Schneider Electric Energy Report
How do energy companies adapt to changing conditions in the energy sector?
The 6th Energy Forum has been opened by a presentation of Schneider Electric’s report delivered by Jaroslaw Zlabek, President of the Board of Directors of Schneider Electric Poland. Energy related issues are perceived as the greatest challenges for civilization. Growing prices, climate changes or controversies over access and control of resources create the need for a new, extensive discussion about the contemporary challenges for the energy sector. Changes in approach to management of energy are forced also by development of technology, economic conditions and political decisions. So called energy dilemma, which is posed by the need of producing great amounts of energy with concurrent maintenance of appropriate level of environment protection, can be solved only in one way - saving energy by implementing systems like SmartGrid – according to the report. According to the authors, such intelligent electric energy systems require participation of many entities, whose joint and coordinated efforts can prevent future energy crises.
6th Energy Forum. Discussion Panel – “Smart Grid – Innovations for Prosperity”. From the left: Anibal T. De Almeida, Director, ISR – The Institute of Systems and Robotics; University of Coimbra, Portugal, Miroslaw Bielinski, CEO, Grupa ENERGA, Poland, Anders Larsen, Assistant Professor, Roskilde University, Denmark, Bartosz Wojszczyk, GE Energy – Global Director, Smart Grid Solutions, GE Energy, USA, Jaroslav Zlabek, President, Schneider Electric Poland, Tomasz Wolanowski, Power Products and Power Systems Division Commercial Director, ABB, Poland
Bartosz Woszczyk – Director for development of Smart Grid technology, GE Energy, judged that discussion focused too much on technologies, although they were not the biggest problem. According to Woszczyk, it is necessary to introduce system solutions from the producer’s level via transmission grids, up to the recipient of energy. In his opinion, attention should be directed to the financial risk of investment: – When investment in innovative technology can be replaced in three years by a more modern solution, it has no chance to pay off – emphasized Woszczyk. According to him, a serious problem is also how innovations are received by clients. – I know many innovative solutions, which have not been accepted. That is why it is so important to educate and present specific added value – he emphasized. The director of GE Energy for Smart Grid technology development pointed also to the issue of the small scale of the majority of innovative projects.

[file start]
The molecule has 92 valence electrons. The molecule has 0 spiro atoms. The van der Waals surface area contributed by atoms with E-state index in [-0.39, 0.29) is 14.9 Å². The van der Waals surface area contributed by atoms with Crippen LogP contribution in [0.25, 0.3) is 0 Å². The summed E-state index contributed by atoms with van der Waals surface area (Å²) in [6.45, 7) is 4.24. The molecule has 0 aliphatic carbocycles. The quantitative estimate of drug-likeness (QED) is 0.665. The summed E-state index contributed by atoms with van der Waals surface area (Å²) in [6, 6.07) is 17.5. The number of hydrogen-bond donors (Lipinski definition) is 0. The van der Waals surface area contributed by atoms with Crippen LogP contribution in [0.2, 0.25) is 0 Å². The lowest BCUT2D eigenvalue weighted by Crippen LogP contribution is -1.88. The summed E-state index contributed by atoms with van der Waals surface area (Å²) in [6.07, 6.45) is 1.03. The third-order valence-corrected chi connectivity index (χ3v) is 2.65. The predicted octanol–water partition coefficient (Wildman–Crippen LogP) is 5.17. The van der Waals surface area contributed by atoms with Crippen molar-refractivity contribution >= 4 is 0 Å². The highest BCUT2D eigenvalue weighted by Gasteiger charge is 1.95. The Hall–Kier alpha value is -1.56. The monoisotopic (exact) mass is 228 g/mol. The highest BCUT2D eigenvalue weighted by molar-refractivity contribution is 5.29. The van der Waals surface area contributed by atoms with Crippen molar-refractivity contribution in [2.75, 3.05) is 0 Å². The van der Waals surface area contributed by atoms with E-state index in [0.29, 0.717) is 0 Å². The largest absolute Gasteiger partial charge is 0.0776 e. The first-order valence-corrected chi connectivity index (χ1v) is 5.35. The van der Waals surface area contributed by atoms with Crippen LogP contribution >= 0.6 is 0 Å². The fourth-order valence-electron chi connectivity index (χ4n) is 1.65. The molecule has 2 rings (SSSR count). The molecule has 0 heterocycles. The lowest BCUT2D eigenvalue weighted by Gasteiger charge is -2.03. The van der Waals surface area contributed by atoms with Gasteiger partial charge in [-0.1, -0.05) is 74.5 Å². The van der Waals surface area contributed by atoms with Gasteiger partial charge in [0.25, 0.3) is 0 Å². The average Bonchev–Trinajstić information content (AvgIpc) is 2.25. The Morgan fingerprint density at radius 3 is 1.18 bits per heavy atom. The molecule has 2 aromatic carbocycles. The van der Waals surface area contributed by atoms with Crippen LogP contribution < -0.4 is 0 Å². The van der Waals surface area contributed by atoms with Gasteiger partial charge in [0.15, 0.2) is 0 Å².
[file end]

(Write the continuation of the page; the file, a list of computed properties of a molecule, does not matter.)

Miroslaw Bielinski, President of the Board of ENERGA Group expressed his opinion that Smart Gird is a combination of power engineering and teleinformatics. As he reminded, in 2050 the demand for energy in the peak time will be lower by 25 percent thanks to Smart Grid. According to President of ENERGA, the environmental policy of the EU is considered to be restrictive, but there is not return from it today. Bielinski emphasized that the issues related to energy obtained from unstable renewable sources, must be connected with intelligent energy networks. – This technology is expensive, and the main burden will fall on companies dealing with production and transmission of energy. According to Bielinski, involvement of European institutions is expected to make development of intelligent network more difficult, in view of excessive regulations prepared by European administration.
Anders Larsen, Professor of University in Roskilde, defined Smart Grid as a digital network, which collects, processes and sends information about recipients of energy in order to increase energy efficiency. Professor Larsen stressed that the traditional energy system from the 80′s, confined to the triangle producer-transfer-recipient, has already become outdated in Denmark. The Professor emphasized that it would be possible to achieve the energy balance in the macro scale also thanks to Smart Grid. – Denmark has a developed cross-border transmission infrastructure. Energy, for example, has already been transferred from Denmark to Norway – said Professor Larsen. In his view, transition to intelligent networks requires regulation on the state level.
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